The openings come after cancellations of licenses at M Café (3236 Prospect St., NW), Puro Café (1529 Wisconsin Avenue, NW), Zenobia Lounge (1025 31st St., NW) and Pizzeria Uno (3211 M St., NW), ABRA spokeswoman Jessie Cornelius told District Source.
The ABC board will accept applications for the Georgetown restaurants beginning June 25; they’ll be reviewed on a first-come, first-serve basis.
The openings come after the administration created several new types of liquor licenses, one that allows businesses like wineries, breweries and distilleries to mix their products and sell them on premises, via cocktails or glasses and pints, and another that lets bakeries to sell alcohol-infused products (with up to 5 percent alcohol).
The $200 million renovation of the Old Post Office Pavilion, the future site of Donald Trump’s new downtown luxury Trump International Hotel, won’t be complete until mid-2016. But plans for two restaurants inside the 270-room building are picking up speed.
Iron chef Geoffrey Zakarian has announced he will open a farm to table concept serving American and French cuisine.
According to an application filed with the city, the restaurant will seat 350 and also include a 60-seat summer garden at the hotel at 1100 Pennsylvania Ave N.W. Preliminary hours would be 7 a.m. to 2 a.m. Sunday through Thursday and 7 a.m. to 3 a.m. Friday and Saturday.
Zakarian operates a restaurant of the same name in New York. For the D.C. outpost, he will partner with Virginia’s trump winery to source produce and wines, he told The Washington Post.
A hearing for the restaurant’s liquor license is set for July 13.
Developers of a proposed mixed-use building just blocks from the southern entrance of the Noma Metro station will make their case before D.C.’s zoning commission this summer, arguing for a change in zoning code to allow the 525,000 square foot property to include residential units.
The property at 300 M St NE — now a warehouse building and surface parking lot — is located in a commercial zone. A development team, led by architects Hickok Cole, envision replacing it with a 400-unit residential multifamily development, with 13,000 square feet of ground floor retail.
The building will reach 110 feet at its highest point, stepping down to 80 and 50 feet from west to east, according to early plans. It will also include 175 off-street parking spaces located in a below-grade garage. Some of the residential units will be walk-up lofts with individual entryways and front porches.
Also on the table: Approval of a planned unit development (“PUD”) that includes public park-like space along M Street to the west of Abbey Place, with paving, benches and lighting, according to Hickok’s project page.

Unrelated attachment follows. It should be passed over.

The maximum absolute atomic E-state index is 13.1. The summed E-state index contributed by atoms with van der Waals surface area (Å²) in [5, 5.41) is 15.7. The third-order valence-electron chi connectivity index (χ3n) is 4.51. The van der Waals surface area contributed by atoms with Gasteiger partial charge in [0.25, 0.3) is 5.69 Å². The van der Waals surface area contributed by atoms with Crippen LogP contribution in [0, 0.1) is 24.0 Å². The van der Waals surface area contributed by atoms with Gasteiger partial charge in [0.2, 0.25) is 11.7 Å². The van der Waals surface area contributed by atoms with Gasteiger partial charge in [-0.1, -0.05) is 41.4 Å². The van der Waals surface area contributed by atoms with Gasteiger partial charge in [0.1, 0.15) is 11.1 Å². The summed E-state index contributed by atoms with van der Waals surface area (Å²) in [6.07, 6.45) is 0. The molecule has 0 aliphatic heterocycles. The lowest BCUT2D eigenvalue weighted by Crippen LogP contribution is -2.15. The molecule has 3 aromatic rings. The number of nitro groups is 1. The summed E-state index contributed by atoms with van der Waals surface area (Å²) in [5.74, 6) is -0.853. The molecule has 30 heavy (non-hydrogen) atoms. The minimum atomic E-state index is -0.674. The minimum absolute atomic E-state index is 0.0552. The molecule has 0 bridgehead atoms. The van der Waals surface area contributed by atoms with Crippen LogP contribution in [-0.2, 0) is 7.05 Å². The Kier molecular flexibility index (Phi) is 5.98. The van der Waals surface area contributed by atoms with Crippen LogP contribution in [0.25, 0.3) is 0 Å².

This spring, developers said some of the other benefits considered in the PUD include:
Sidewalk improvements on the south side of M Street, NE
Replacing nearby streetlights
Contributing to the BID’s trash and snow removal program or providing such services independently
Contributions to Two Rivers charter school on the north of the site and possibly to Planned Parenthood, another nearby neighbor
Adding additional fare gates to the southern exit of the NoMa Metro
The Wilkes Company has been sitting on about 67,000 square feet of land between NoMa and Union Market since the 1980s; the most recent plans surfaced about two years ago.
But what happens if there’s nowhere to dock the bike when you reach your destination?
It happens more often than you think: At its busiest, the company moves more than 2,500 bikes between stations each weekday, in vans that only hold a certain number of bikes at a time.
On Thursday, the company offered a solution: CaBi, a curbside service that will create virtual unlimited open docking for at least two of the system’s busies stations: 21st and I Streets, N.W., and downtown at 13th St and New York Ave N.W.
How it works: Staff will be on hand between 7 and 11 a.m. to remove bikes from spaces when the station docks are full, which will let you dock your bike and be on your way. (Bonus: the service is included with a membership).
@RKanderson243 You still dock as normal. Staff keep docks open by taking docked bikes out and parking them in the cordoned-off area shown.
The project, from Cohen Siegel Investor, will include three residential buildings with an estimated 673 residential units and more than 10,000 square feet of retail.
But first, developers are tasked with clearing the site near Navy Yard, which is home to a complex of 18 interconnected trailer offices. The permit asks for permission to lift, by crane, the wooden structures piece by piece from the complex so construction can begin.
The nearly 3-acres site is bounded by M Street, a future Virginia Avenue and Water Street, SE. The first phase entails a 10-story residential building with 218 rental units, an underground parking garage with 51 spaces and 44 surface parking spaces.
As part of the first phase, the developer will improve existing surface streets like M Street, construct an extension of Virginia Avenue south of M Street and create a new internal north-south private street. Among the public benefits expected in the first phase are a public dog park at the southern terminus of 14th Street at the project and a wildflower meadow along the Water Street right- of-way to help with surface runoff and biodiversity.
A target date for the project has not been set, but developers said earlier this year they had a three-year timeline.